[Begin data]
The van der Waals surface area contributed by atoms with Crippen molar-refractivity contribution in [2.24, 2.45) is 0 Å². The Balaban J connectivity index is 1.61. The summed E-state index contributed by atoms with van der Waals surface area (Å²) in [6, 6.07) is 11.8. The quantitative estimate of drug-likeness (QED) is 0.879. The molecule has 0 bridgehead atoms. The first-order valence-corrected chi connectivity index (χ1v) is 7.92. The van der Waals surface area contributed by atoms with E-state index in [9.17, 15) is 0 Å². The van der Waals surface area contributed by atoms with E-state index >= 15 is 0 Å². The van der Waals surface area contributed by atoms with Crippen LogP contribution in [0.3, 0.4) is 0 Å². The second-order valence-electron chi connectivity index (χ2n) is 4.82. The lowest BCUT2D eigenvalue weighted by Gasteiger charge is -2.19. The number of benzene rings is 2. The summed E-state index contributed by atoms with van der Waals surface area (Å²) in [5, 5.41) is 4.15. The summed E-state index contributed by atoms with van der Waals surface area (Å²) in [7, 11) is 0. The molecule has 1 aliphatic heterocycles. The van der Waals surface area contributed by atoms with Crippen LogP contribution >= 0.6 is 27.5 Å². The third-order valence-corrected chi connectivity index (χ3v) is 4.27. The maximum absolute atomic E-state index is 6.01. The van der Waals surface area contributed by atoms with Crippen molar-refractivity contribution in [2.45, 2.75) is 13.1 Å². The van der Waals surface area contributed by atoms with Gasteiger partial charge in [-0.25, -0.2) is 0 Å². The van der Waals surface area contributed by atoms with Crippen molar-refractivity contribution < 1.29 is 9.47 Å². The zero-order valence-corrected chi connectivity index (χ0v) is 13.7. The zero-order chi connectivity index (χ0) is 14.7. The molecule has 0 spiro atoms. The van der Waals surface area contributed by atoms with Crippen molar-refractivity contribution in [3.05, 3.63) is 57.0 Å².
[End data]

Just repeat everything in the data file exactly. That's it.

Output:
The van der Waals surface area contributed by atoms with Crippen molar-refractivity contribution in [2.24, 2.45) is 0 Å². The Balaban J connectivity index is 1.61. The summed E-state index contributed by atoms with van der Waals surface area (Å²) in [6, 6.07) is 11.8. The quantitative estimate of drug-likeness (QED) is 0.879. The molecule has 0 bridgehead atoms. The first-order valence-corrected chi connectivity index (χ1v) is 7.92. The van der Waals surface area contributed by atoms with E-state index in [9.17, 15) is 0 Å². The van der Waals surface area contributed by atoms with E-state index >= 15 is 0 Å². The van der Waals surface area contributed by atoms with Crippen LogP contribution in [0.3, 0.4) is 0 Å². The second-order valence-electron chi connectivity index (χ2n) is 4.82. The lowest BCUT2D eigenvalue weighted by Gasteiger charge is -2.19. The number of benzene rings is 2. The summed E-state index contributed by atoms with van der Waals surface area (Å²) in [5, 5.41) is 4.15. The summed E-state index contributed by atoms with van der Waals surface area (Å²) in [7, 11) is 0. The molecule has 1 aliphatic heterocycles. The van der Waals surface area contributed by atoms with Crippen LogP contribution >= 0.6 is 27.5 Å². The third-order valence-corrected chi connectivity index (χ3v) is 4.27. The maximum absolute atomic E-state index is 6.01. The van der Waals surface area contributed by atoms with Crippen molar-refractivity contribution in [2.45, 2.75) is 13.1 Å². The van der Waals surface area contributed by atoms with Gasteiger partial charge in [-0.25, -0.2) is 0 Å². The van der Waals surface area contributed by atoms with Crippen molar-refractivity contribution < 1.29 is 9.47 Å². The zero-order valence-corrected chi connectivity index (χ0v) is 13.7. The zero-order chi connectivity index (χ0) is 14.7. The molecule has 0 spiro atoms. The van der Waals surface area contributed by atoms with Crippen molar-refractivity contribution in [3.05, 3.63) is 57.0 Å².